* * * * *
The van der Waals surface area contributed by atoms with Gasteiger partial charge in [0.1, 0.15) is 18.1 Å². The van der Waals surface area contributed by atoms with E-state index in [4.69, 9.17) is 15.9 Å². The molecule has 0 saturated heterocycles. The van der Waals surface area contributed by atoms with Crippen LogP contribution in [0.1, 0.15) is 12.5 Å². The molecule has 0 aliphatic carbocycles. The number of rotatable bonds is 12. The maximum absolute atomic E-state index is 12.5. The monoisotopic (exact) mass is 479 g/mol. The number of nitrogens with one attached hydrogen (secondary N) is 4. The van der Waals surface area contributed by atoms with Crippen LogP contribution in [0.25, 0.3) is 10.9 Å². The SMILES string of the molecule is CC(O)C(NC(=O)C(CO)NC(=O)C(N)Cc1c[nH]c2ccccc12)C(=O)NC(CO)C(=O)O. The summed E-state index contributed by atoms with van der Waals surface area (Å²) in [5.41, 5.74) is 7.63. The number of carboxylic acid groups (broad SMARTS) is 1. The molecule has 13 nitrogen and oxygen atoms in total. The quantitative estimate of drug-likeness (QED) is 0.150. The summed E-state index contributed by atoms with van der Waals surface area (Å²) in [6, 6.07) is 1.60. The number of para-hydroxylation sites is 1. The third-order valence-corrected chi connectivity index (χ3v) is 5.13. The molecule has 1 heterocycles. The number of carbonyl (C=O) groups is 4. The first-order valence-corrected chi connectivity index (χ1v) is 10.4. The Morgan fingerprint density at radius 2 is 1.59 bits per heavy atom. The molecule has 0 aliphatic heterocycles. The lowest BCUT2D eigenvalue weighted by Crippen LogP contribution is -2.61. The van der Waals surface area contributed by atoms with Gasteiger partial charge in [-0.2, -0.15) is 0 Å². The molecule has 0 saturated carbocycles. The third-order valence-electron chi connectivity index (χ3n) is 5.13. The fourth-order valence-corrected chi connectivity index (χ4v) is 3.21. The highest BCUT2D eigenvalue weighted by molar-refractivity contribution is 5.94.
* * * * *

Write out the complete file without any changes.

The van der Waals surface area contributed by atoms with Gasteiger partial charge in [0.1, 0.15) is 18.1 Å². The van der Waals surface area contributed by atoms with E-state index in [4.69, 9.17) is 15.9 Å². The molecule has 0 saturated heterocycles. The van der Waals surface area contributed by atoms with Crippen LogP contribution in [0.1, 0.15) is 12.5 Å². The molecule has 0 aliphatic carbocycles. The number of rotatable bonds is 12. The maximum absolute atomic E-state index is 12.5. The monoisotopic (exact) mass is 479 g/mol. The number of nitrogens with one attached hydrogen (secondary N) is 4. The van der Waals surface area contributed by atoms with Crippen LogP contribution in [0.25, 0.3) is 10.9 Å². The SMILES string of the molecule is CC(O)C(NC(=O)C(CO)NC(=O)C(N)Cc1c[nH]c2ccccc12)C(=O)NC(CO)C(=O)O. The summed E-state index contributed by atoms with van der Waals surface area (Å²) in [5.41, 5.74) is 7.63. The number of carboxylic acid groups (broad SMARTS) is 1. The molecule has 13 nitrogen and oxygen atoms in total. The quantitative estimate of drug-likeness (QED) is 0.150. The summed E-state index contributed by atoms with van der Waals surface area (Å²) in [6, 6.07) is 1.60. The number of para-hydroxylation sites is 1. The third-order valence-corrected chi connectivity index (χ3v) is 5.13. The molecule has 1 heterocycles. The number of carbonyl (C=O) groups is 4. The first-order valence-corrected chi connectivity index (χ1v) is 10.4. The Morgan fingerprint density at radius 2 is 1.59 bits per heavy atom. The molecule has 0 aliphatic heterocycles. The lowest BCUT2D eigenvalue weighted by Crippen LogP contribution is -2.61. The van der Waals surface area contributed by atoms with Gasteiger partial charge in [-0.2, -0.15) is 0 Å². The molecule has 0 saturated carbocycles. The third-order valence-electron chi connectivity index (χ3n) is 5.13. The fourth-order valence-corrected chi connectivity index (χ4v) is 3.21. The highest BCUT2D eigenvalue weighted by molar-refractivity contribution is 5.94.